10 March 2021

Protocol: “Jack Dorsey is so money: What Tidal and banking do for Square”

Square could build out credit or other products or tools for artists. Even though Tidal has been declining as a streaming service, they have a strong brand and access to artists, said Laura Chau, partner at Canaan. With Square buying Tidal, they essentially are buying access to those artists and circumventing the creator acquisition challenge that many emerging companies will have.

The flip side is that there are already a plethora of creator services companies out there, helping bands with everything from playlist sharing to merchandise sales. Those companies include Spotify, which has been looking to offer musicians more tools after acquiring artistry services startups SoundBetter and Soundtrap. It’s super crowded right now, Hu said.

The one major differentiator for Square could be its financial services business, freshly strengthened with its own chartered bank. That is one of the growth areas, Mulligan said. The company could offer artists advances, royalty processing and more, effectively taking over some of the roles traditionally held by record labels.

Benjamin Pimentel, Tomio Geron & Janko Roettgers

This is one scenario in which the unlikely business association between Square and Tidal may prove beneficial to both parties: Square’s recently approved banking subsidiary providing funds for emerging artists, similarly to artists advances from music labels. From this perspective, this collaboration makes more sense than Twitter’s Super Follows, because it at least starts with a product people are clearly willing to pay for (music) – although nothing is preventing Jack Dorsey from involving his payments company Square into Twitter’s subscriptions initiatives.

09 March 2021

Electronic Frontier Foundation: “Google’s FLoC is a Terrible Idea”

Google is leading the charge to replace third-party cookies with a new suite of technologies to target ads on the Web. And some of its proposals show that it hasn’t learned the right lessons from the ongoing backlash to the surveillance business model. This post will focus on one of those proposals, Federated Learning of Cohorts (FLoC), which is perhaps the most ambitious—and potentially the most harmful.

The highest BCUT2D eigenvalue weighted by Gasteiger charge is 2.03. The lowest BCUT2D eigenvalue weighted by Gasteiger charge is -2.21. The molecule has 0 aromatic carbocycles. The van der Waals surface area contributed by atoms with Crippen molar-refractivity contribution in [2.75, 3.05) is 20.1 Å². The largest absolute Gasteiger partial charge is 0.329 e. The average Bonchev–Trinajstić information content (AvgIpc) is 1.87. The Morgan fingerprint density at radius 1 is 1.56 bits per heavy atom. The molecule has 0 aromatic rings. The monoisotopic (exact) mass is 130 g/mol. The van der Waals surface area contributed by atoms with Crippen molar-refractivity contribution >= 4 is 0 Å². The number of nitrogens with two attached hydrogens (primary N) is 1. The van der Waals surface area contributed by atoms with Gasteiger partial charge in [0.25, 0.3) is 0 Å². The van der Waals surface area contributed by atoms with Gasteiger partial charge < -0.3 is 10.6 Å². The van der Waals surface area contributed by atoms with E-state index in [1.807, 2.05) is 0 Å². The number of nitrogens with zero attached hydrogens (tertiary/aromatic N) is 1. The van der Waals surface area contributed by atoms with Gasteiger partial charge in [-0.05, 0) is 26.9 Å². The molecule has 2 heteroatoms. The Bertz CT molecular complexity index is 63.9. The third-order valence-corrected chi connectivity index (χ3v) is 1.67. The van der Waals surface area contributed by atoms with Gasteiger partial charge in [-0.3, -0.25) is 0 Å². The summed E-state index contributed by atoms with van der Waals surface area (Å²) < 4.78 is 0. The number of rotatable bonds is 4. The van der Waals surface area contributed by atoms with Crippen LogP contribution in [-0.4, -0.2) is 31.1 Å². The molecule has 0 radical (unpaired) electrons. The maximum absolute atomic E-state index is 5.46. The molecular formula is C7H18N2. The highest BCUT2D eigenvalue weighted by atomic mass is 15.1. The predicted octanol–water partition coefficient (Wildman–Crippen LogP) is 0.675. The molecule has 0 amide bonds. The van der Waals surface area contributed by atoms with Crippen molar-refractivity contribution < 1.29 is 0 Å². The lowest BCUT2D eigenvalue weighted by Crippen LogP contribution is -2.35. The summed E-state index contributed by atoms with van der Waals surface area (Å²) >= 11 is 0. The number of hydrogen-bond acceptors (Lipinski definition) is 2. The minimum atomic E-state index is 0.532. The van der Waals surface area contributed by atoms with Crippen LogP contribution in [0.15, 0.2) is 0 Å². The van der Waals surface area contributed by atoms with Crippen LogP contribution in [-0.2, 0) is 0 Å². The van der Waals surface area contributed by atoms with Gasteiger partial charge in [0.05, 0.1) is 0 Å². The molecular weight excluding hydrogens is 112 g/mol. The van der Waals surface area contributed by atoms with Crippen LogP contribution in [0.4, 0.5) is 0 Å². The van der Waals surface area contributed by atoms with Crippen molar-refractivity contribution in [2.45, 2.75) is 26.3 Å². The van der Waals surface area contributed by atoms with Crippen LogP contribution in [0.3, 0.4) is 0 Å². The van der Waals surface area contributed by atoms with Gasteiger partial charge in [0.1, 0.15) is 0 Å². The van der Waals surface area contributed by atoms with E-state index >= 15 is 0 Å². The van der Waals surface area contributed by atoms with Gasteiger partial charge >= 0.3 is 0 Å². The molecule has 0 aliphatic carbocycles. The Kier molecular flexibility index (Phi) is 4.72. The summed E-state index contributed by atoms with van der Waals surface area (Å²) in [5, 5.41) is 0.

FLoC is meant to be a new way to make your browser do the profiling that third-party trackers used to do themselves: in this case, boiling down your recent browsing activity into a behavioral label, and then sharing it with websites and advertisers. The technology will avoid the privacy risks of third-party cookies, but it will create new ones in the process. It may also exacerbate many of the worst non-privacy problems with behavioral ads, including discrimination and predatory targeting.

Google’s pitch to privacy advocates is that a world with FLoC (and other elements of the “privacy sandbox”) will be better than the world we have today, where data brokers and ad-tech giants track and profile with impunity. But that framing is based on a false premise that we have to choose between “old tracking” and “new tracking.” It’s not either-or. Instead of re-inventing the tracking wheel, we should imagine a better world without the myriad problems of targeted ads.